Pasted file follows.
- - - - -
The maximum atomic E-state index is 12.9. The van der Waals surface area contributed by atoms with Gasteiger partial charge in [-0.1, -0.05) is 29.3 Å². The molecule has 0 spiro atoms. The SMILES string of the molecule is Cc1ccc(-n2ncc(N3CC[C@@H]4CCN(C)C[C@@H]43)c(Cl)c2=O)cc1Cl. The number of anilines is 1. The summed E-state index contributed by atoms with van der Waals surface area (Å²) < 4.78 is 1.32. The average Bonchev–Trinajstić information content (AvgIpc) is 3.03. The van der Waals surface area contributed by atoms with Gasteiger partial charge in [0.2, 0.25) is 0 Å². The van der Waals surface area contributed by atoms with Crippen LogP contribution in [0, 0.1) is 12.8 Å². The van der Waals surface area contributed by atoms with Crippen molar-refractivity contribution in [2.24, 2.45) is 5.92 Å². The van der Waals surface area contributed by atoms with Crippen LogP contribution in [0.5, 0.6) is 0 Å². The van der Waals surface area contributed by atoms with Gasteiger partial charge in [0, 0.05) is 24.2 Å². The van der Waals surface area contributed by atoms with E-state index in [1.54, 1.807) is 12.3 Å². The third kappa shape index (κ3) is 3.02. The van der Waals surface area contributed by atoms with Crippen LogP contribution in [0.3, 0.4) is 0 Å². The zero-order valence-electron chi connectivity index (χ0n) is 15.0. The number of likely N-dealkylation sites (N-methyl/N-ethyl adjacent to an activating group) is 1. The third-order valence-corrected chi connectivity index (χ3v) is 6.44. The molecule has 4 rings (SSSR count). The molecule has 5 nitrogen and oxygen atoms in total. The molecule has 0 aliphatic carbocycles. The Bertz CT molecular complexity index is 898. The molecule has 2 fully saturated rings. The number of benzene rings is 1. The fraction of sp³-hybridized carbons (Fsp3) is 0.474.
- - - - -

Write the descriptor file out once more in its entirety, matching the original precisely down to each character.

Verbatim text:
The maximum atomic E-state index is 12.9. The van der Waals surface area contributed by atoms with Gasteiger partial charge in [-0.1, -0.05) is 29.3 Å². The molecule has 0 spiro atoms. The SMILES string of the molecule is Cc1ccc(-n2ncc(N3CC[C@@H]4CCN(C)C[C@@H]43)c(Cl)c2=O)cc1Cl. The number of anilines is 1. The summed E-state index contributed by atoms with van der Waals surface area (Å²) < 4.78 is 1.32. The average Bonchev–Trinajstić information content (AvgIpc) is 3.03. The van der Waals surface area contributed by atoms with Gasteiger partial charge in [0.2, 0.25) is 0 Å². The van der Waals surface area contributed by atoms with Crippen LogP contribution in [0, 0.1) is 12.8 Å². The van der Waals surface area contributed by atoms with Crippen molar-refractivity contribution in [2.24, 2.45) is 5.92 Å². The van der Waals surface area contributed by atoms with Crippen LogP contribution in [0.5, 0.6) is 0 Å². The van der Waals surface area contributed by atoms with Gasteiger partial charge in [0, 0.05) is 24.2 Å². The van der Waals surface area contributed by atoms with E-state index in [1.54, 1.807) is 12.3 Å². The third kappa shape index (κ3) is 3.02. The van der Waals surface area contributed by atoms with Crippen LogP contribution in [0.3, 0.4) is 0 Å². The zero-order valence-electron chi connectivity index (χ0n) is 15.0. The number of likely N-dealkylation sites (N-methyl/N-ethyl adjacent to an activating group) is 1. The third-order valence-corrected chi connectivity index (χ3v) is 6.44. The molecule has 4 rings (SSSR count). The molecule has 5 nitrogen and oxygen atoms in total. The molecule has 0 aliphatic carbocycles. The Bertz CT molecular complexity index is 898. The molecule has 2 fully saturated rings. The number of benzene rings is 1. The fraction of sp³-hybridized carbons (Fsp3) is 0.474.